MILWAUKEE — Baseball can be bizarre. It can also be cruel. Tuesday night the seventh inning was both to the Milwaukee Brewers and left-hander Michael Gonzalez.
Making his debut with the Brewers, Gonzalez got hit with the loss by allowing three runs without recording an out in Milwaukee’s 8-4 loss to Colorado. In a box score it looks like a rough outing, but all he had was rough luck.
Coming on in a tie game, Gonzalez walked Dexter Fowler to start the seventh inning. Josh Rutledge followed with a sacrifice bunt attempt that was perfectly placed between Brewers catcher Jonathan Lucroy and Gonzalez for a base hit.
Then the inning got bizarre. Rockies left fielder Carlos Gonzalez broke his bat on a ground ball to first baseman Alex Gonzalez. It wasn’t the fact that Gonzalez hit a ground ball to Gonzalez off Gonzalez that made the play weird, but the broken bat flew and hit the ground in almost the exact same spot as the ball.
While Alex Gonzalez tried to dodge the bat from impaling him, the ball spun away and Carlos Gonzalez had an infield single to load the bases. All three runs eventually scored.
“The disappointing thing right there was walking that first dude,” Michael Gonzalez said. “You don’t want to do that, that just kind of opens up the inning. Other than that, it was a perfectly hit bunt and you can’t do anything about that. I thought Lucroy had a good shot at it, obviously he just beat it out.
“I’m just glad Alex is alive. It’s one of those things, tough luck. Definitely don’t plan on having these outings anymore. It was just one of those things where I tip my hat and get ready for tomorrow.”
The Rockies continued to mix execution with well-placed hits even after Michael Gonzalez left the game. Troy Tulowitzki broke the tie with a sacrifice fly and Michael Cuddyer reached on a swinging bunt that plated another run. Todd Helton followed with a single dumped into shallow center and Colorado led 7-4.
“What do you do about an inning like that?” Brewers manager Ron Roenicke said. “I talked about how weird things happened (Monday) and that (inning) was weird. You don’t see too many innings that can go bad with really, pretty good pitches.”
If the Brewers would have executed on Rutledge’s sacrifice bunt attempt the inning likely wouldn’t have gotten as out of hand as it did. Instead a slight hesitation between Lucroy and Michael Gonzalez let the speedy Rutledge easily beat the throw.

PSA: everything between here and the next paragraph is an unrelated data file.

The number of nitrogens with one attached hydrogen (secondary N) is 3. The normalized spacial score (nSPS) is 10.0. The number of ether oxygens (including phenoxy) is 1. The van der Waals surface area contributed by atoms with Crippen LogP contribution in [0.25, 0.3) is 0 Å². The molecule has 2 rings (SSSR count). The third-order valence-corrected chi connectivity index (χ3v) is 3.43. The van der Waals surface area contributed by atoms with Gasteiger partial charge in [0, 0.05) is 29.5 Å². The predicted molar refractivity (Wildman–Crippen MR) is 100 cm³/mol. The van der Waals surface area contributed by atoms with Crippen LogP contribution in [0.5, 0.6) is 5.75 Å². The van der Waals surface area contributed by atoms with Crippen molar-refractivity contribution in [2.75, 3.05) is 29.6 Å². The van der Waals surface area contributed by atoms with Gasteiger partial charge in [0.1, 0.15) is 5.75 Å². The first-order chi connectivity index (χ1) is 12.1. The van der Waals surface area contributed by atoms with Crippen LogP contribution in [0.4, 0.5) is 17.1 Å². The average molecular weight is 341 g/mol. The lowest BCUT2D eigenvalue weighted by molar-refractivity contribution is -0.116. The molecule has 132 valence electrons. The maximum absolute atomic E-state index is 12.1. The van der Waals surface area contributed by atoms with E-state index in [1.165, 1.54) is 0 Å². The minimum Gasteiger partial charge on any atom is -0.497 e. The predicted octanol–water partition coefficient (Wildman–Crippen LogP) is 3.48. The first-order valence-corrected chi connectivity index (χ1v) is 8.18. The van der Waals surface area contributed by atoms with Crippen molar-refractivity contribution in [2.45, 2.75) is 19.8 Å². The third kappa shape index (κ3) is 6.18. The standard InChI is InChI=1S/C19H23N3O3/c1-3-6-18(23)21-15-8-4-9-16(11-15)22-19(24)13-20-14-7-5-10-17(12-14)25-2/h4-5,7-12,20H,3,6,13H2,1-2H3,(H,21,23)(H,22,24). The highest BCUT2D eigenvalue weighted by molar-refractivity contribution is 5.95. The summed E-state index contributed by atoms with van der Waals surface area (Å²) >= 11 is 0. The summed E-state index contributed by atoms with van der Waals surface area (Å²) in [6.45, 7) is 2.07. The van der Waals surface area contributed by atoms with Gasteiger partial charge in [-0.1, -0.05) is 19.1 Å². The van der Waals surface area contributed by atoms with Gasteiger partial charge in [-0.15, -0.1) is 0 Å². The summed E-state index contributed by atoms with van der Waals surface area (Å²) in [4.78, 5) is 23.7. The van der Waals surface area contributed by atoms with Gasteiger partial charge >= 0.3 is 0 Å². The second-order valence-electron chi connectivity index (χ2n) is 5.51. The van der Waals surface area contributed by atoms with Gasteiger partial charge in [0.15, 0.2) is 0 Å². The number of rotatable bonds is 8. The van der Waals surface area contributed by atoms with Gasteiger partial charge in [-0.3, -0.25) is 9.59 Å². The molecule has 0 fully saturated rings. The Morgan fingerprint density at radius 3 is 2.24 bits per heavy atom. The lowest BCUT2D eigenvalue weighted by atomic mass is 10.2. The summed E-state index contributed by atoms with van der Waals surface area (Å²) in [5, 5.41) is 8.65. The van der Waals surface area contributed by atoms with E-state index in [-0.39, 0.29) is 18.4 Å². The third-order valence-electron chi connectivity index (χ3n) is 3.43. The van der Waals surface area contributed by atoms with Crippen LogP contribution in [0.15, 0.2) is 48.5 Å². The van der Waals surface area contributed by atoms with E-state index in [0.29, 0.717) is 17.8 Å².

“It’s one of those bunts where it keeps rolling away from the catcher,” Roenicke said. “The catcher thinks he’s going to get to it and it keeps rolling away from him and now you get the pitcher into the picture and if he looks like he has a chance you get this little hesitation. Those are tough plays. It’s hard to know how far that ball is going to roll out there.”
Michael Gonzalez has seen a broken bat wreak havoc on a play a couple of times in his career but never when he was pitching. Because he was running to cover first base, Gonzalez had a perfect view of the play and really was worried about the bat doing damage to his teammate.
“I definitely was, man,” Michael Gonzalez said. “I saw that and I could just see the ball bouncing in the same spot the bat was. At that moment you want an out but you want to make sure Alex is alright and he doesn’t get one to the eye because that could be bad.”
Playing just the second game of his 15-game career at first base, Alex Gonzalez usually gets more time to react to broken bats at his natural position of shortstop.
“Tough play, man,” Alex Gonzalez said. “It’s very hard to have a ball like that at shortstop.
“That happens in baseball, tomorrow is another day and we have to go try and win the series.”
After his strange first outing with the Brewers, Michael Gonzalez is just hoping for a chance to get in Wednesday’s series finale.
“After a night like that you want to go out there the next day and get that out of the way,” Michael Gonzalez said. “I’ve been there and done that a few times so as soon as I leave this clubhouse I’m over it. I have to go out there tomorrow and get ready to grind.”